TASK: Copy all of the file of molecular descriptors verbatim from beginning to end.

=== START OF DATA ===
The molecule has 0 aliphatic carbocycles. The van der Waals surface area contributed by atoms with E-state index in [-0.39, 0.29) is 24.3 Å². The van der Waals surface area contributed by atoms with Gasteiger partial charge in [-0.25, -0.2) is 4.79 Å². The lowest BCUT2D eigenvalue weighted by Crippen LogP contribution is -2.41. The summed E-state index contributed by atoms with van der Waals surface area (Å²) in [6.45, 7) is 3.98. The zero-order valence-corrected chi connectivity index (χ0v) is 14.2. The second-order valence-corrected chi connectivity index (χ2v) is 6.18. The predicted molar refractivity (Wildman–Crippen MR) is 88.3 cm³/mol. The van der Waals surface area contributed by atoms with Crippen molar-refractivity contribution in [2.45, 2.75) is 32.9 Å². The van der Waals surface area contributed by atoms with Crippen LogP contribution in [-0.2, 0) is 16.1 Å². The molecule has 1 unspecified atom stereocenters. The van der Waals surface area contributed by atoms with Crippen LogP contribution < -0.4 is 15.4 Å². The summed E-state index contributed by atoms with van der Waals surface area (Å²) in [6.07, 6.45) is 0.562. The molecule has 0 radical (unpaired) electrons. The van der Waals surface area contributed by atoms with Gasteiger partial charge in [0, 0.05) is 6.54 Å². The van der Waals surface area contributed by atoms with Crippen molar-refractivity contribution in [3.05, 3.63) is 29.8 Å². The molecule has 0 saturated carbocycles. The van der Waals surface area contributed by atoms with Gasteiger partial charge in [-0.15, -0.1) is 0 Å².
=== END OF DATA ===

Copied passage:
The molecule has 0 aliphatic carbocycles. The van der Waals surface area contributed by atoms with E-state index in [-0.39, 0.29) is 24.3 Å². The van der Waals surface area contributed by atoms with Gasteiger partial charge in [-0.25, -0.2) is 4.79 Å². The lowest BCUT2D eigenvalue weighted by Crippen LogP contribution is -2.41. The summed E-state index contributed by atoms with van der Waals surface area (Å²) in [6.45, 7) is 3.98. The zero-order valence-corrected chi connectivity index (χ0v) is 14.2. The second-order valence-corrected chi connectivity index (χ2v) is 6.18. The predicted molar refractivity (Wildman–Crippen MR) is 88.3 cm³/mol. The van der Waals surface area contributed by atoms with Crippen molar-refractivity contribution in [2.45, 2.75) is 32.9 Å². The van der Waals surface area contributed by atoms with Crippen LogP contribution in [-0.2, 0) is 16.1 Å². The molecule has 1 unspecified atom stereocenters. The van der Waals surface area contributed by atoms with Crippen LogP contribution < -0.4 is 15.4 Å². The summed E-state index contributed by atoms with van der Waals surface area (Å²) in [6.07, 6.45) is 0.562. The molecule has 0 radical (unpaired) electrons. The van der Waals surface area contributed by atoms with Gasteiger partial charge in [0, 0.05) is 6.54 Å². The van der Waals surface area contributed by atoms with Crippen molar-refractivity contribution in [3.05, 3.63) is 29.8 Å². The molecule has 0 saturated carbocycles. The van der Waals surface area contributed by atoms with Gasteiger partial charge in [-0.15, -0.1) is 0 Å².